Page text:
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Last Updated on May 5, 2015, by eNotes Editorial. Word Count: 736

Nat Lime, a Jewish liquor dealer in Harlem, is searching for understanding, trying to explain his attraction to African Americans. He begins his monologue by describing his cleaning woman, the kind but puzzling Charity Quietness. He addresses an imaginary audience from his Brooklyn three-room apartment, where he has lived alone...

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Nat Lime, a Jewish liquor dealer in Harlem, is searching for understanding, trying to explain his attraction to African Americans. He begins his monologue by describing his cleaning woman, the kind but puzzling Charity Quietness. He addresses an imaginary audience from his Brooklyn three-room apartment, where he has lived alone since his mother died. On his day off from his liquor store, he eats lunch in his kitchen while his black maid eats in the bathroom.

Although Nat jokes about this absurdity, he is hurt by Charity’s refusal to join him and says that the rejection is her choice. He has offered to let her eat in the kitchen alone, but she prefers lunching in the bathroom. On an earlier occasion she accepted his offer but could not finish her meal. For nearly two years now she has eaten alone in the bathroom. Anticipating his audience’s objections to this point, Nat says, “If there’s a ghetto, I’m the one that’s in it.” As a Jew he has a historical right to define the ghetto, even though his joke implies a more contemporary definition of the word: the urban areas containing large concentrations of minorities.

With Charity, as with the other black people, Nat’s attempt to develop an individual relationship fails, leading him to consider contemporary racial issues. His characteristic response to anything is to analyze it, and he tries to place his personal experiences within a larger context. In his defense, he offers two illustrations of his “fate with colored people.” The first is the memory of his attempt to befriend Buster, a twelve-year-old black boy whose neighborhood bordered Nat’s in prewar Brooklyn. Both were poor. Nat’s father, a garment worker, died when Nat was only thirteen, and his mother sold paper bags on the street until she was stricken with cancer. At ten Nat was obsessed with the differences between his and Buster’s neighborhoods, and he fantasized about them.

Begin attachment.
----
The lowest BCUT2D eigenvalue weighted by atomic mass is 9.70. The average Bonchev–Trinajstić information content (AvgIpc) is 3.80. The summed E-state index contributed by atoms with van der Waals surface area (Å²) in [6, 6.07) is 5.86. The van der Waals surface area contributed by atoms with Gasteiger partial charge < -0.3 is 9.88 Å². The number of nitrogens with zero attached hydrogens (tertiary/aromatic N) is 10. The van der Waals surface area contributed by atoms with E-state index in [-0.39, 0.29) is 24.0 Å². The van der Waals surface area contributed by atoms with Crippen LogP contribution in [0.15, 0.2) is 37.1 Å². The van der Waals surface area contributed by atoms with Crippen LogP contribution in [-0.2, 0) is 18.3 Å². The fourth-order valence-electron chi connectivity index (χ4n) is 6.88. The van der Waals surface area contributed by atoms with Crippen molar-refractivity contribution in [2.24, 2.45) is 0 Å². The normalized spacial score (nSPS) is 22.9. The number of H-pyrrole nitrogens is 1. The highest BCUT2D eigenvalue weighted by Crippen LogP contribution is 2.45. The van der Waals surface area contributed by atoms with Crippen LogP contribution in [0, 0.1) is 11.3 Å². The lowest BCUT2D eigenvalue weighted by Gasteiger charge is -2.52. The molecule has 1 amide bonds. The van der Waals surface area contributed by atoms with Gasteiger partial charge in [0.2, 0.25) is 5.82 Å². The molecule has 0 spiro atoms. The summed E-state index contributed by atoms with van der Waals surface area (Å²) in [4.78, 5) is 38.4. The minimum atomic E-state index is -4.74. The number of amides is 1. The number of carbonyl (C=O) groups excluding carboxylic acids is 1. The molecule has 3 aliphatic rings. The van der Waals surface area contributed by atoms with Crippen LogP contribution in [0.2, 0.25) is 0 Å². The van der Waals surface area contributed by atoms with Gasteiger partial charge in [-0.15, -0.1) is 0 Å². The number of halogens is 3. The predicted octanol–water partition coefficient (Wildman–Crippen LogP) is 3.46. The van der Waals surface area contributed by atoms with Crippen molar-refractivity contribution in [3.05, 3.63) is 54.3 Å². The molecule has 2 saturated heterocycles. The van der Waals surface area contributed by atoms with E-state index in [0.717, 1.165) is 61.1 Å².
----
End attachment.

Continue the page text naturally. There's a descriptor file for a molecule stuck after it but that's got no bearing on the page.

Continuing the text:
His clumsy attempts at closeness led only to one visit to the black family’s home. This was Nat’s introduction to a worse poverty than his, and he found it repellant. Buster rejected Nat’s friendship, leaving Nat puzzled and feeling guilty about having stolen money from his mother to buy movie tickets for Buster and himself. After receiving many gifts, Buster ended their encounters by surprising Nat with a punch in the mouth. Buster’s accompanying personal and racial slurs bewildered Nat, who had felt a kinship with him. Asking what made him deserve such treatment, Nat received no answer. Even at forty-four, Nat does not accept the idea that gifts might be considered bribes instead of tokens of friendship. He tries to make a joke about his own ignorance of Buster’s evident dislike of movies.

Aside from his late mother, Ornita Harris, a black woman, is the only love of Nat’s life. At first, Ornita ignores him when he picks up her glove on the street. Later, when she buys liquor at his store, he recognizes her and gives her a discount. She is cautious about his overtures, being skeptical of “white men trying to do me favors.” After Ornita becomes a regular customer who receives discounts, she eventually goes out with Nat.

As Nat describes their romance, obstacles to interracial relationships and his complex attitude toward black people dominate his story. This Jewish merchant who operates a liquor store in Harlem with “colored clerks” wants to see himself merely as a man trying to romance a woman. Ornita, however, is constantly aware of society’s barriers as she falls in love. After their dates, she insists on taking taxis home, but when a taxi strike forces them to ride the subway and then to walk home, they are assaulted and robbed by three black youths as a kind of punishment. Nat’s attempted explanation of his respect for black people only makes matters worse.

Eventually Nat’s interest in Ornita moves from curiosity to genuine love. His marriage proposal, however, forces her to leave without saying good-bye. When her brother reveals her departure without plans to return, Nat is struck nearly senseless. As he painfully makes his way home, he tries to help a blind black man cross the street and is overpowered by a neighborhood woman who misunderstands his motives. Once again Nat opens himself to physical and psychological pain.

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